Raisins and nuts may be the mainstays of trail mix, but dried tropical fruits provide a colorful touch. Papaya takes well to dehydrating at home, and is ready after less than a day’s prepping and drying. Along with serving them as snacks rich in vitamins and minerals, dried papayas add interest to baked goods or savory Indian-style stews. For a special occasion, the dried tropical fruits can be candied.
Choosing the best papayas leads to the best dried fruit. Look for those that are fully ripe, with smooth skin that dents slightly at your touch. Keep the fruit in the refrigerator for no more than three days before you dehydrate it. To prepare papayas for dehydration, start by cutting them in half lengthwise. Scoop out the interior black seeds and any strand-like material. After laying them cut-side down on a smooth surface, peel the skin from each papaya half, and cut the pulp into strips about 1/2-inch wide.
Twist of Lime
Before you set papaya slices in the dehydrator, you may opt to treat them by soaking them in a bowl of water to which you’ve added a spoonful of lime juice. Pretreatment often is used to prevent the browning that occurs when a fruit’s flesh is exposed to air, which results in nutrient and flavor loss. This oxidation effect is more apt to happen with apples and peaches than papayas. If you do choose to treat the papaya slices, soak them for no more than five minutes, then carefully drain them and pat them dry.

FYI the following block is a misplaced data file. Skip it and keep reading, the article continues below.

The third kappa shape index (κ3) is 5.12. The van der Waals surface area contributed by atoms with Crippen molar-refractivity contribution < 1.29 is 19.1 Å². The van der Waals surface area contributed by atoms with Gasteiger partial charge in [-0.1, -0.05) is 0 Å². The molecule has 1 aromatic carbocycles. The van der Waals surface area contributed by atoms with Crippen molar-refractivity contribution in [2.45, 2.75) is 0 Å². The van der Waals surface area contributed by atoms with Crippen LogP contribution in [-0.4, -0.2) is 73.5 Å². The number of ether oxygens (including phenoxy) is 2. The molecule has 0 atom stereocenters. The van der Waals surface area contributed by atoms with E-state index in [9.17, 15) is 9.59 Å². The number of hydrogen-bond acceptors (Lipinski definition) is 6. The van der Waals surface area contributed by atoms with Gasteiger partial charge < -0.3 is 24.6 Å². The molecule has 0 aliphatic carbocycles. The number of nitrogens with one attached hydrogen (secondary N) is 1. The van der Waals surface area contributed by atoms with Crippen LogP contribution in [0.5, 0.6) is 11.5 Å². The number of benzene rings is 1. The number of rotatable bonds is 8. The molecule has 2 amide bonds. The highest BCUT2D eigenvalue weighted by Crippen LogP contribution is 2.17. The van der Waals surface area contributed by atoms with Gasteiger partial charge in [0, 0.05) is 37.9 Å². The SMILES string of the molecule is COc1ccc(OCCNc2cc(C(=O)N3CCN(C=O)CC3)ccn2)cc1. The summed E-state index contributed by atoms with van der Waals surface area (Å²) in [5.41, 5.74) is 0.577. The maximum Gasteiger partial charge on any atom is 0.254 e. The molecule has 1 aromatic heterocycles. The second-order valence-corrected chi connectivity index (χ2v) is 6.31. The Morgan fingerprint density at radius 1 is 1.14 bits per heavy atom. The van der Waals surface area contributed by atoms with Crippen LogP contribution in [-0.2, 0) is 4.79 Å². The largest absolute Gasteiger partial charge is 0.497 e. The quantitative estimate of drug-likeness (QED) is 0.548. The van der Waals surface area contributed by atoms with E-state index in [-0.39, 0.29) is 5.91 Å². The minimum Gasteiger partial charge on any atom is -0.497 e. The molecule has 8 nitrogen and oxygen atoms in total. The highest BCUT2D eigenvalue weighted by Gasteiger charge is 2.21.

You can lay papaya strips on regular dehydrator trays. Set the dial to 130 degrees Fahrenheit, or as high as 140 F in humid weather. As it dries, the pulp changes from orange to pinkish and shrinks. The average length of drying time for papaya is about six to eight hours. The dried fruit’s optimum state is mostly dry but with enough internal juice to allow for chewiness. Once they reach that stage, remove the papaya slices from the dehydrator and let them dry on a flat surface for about two hours before storing.
Sweetening the Sweet
Candied fruits are even sweeter — and obviously less healthy — than normal dehydrated fruits. It takes several days and multiple complex steps to achieve a classic glace, in which sugar gradually replaces most of the fruit’s natural juices. For a simpler sweet snack, blanch papaya in a sugar syrup just before it goes into the dehydrator. Start by immersing the peeled, sliced papaya in a solution of 2 parts water, 1 part clear corn syrup and 1 part white sugar that has been briefly brought to a boil. After simmering for 10 minutes, the fruit should sit in the syrup for 30 minutes, then go into the dehydrator as usual.
References and ResourcesCook's Thesaurus: Dried Fruits
Cook's Thesaurus: Tropical Fruits
How to Dry Foods; Deanna DeLong
The Essential Dehydrator; Susan Palmquist and Jill Houk
Nesco: Fruit Preparation